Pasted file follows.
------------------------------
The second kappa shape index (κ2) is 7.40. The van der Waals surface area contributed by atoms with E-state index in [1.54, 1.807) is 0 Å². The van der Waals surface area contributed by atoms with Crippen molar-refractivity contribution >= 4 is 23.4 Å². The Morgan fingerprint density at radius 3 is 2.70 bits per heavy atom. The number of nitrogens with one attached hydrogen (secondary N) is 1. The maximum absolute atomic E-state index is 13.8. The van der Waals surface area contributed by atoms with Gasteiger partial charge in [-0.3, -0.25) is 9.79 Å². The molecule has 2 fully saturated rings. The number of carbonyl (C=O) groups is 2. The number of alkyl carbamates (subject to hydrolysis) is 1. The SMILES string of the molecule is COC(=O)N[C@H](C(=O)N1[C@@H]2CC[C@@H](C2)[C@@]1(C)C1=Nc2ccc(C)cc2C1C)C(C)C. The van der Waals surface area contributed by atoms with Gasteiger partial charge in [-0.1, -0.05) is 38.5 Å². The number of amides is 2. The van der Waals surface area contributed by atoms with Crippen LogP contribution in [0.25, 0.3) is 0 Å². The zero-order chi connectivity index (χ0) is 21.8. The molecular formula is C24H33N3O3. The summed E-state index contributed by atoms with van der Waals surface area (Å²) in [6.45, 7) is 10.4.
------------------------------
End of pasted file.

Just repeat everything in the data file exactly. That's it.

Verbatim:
The second kappa shape index (κ2) is 7.40. The van der Waals surface area contributed by atoms with E-state index in [1.54, 1.807) is 0 Å². The van der Waals surface area contributed by atoms with Crippen molar-refractivity contribution >= 4 is 23.4 Å². The Morgan fingerprint density at radius 3 is 2.70 bits per heavy atom. The number of nitrogens with one attached hydrogen (secondary N) is 1. The maximum absolute atomic E-state index is 13.8. The van der Waals surface area contributed by atoms with Gasteiger partial charge in [-0.3, -0.25) is 9.79 Å². The molecule has 2 fully saturated rings. The number of carbonyl (C=O) groups is 2. The number of alkyl carbamates (subject to hydrolysis) is 1. The SMILES string of the molecule is COC(=O)N[C@H](C(=O)N1[C@@H]2CC[C@@H](C2)[C@@]1(C)C1=Nc2ccc(C)cc2C1C)C(C)C. The van der Waals surface area contributed by atoms with Gasteiger partial charge in [-0.1, -0.05) is 38.5 Å². The number of amides is 2. The van der Waals surface area contributed by atoms with Crippen LogP contribution in [0.25, 0.3) is 0 Å². The zero-order chi connectivity index (χ0) is 21.8. The molecular formula is C24H33N3O3. The summed E-state index contributed by atoms with van der Waals surface area (Å²) in [6.45, 7) is 10.4.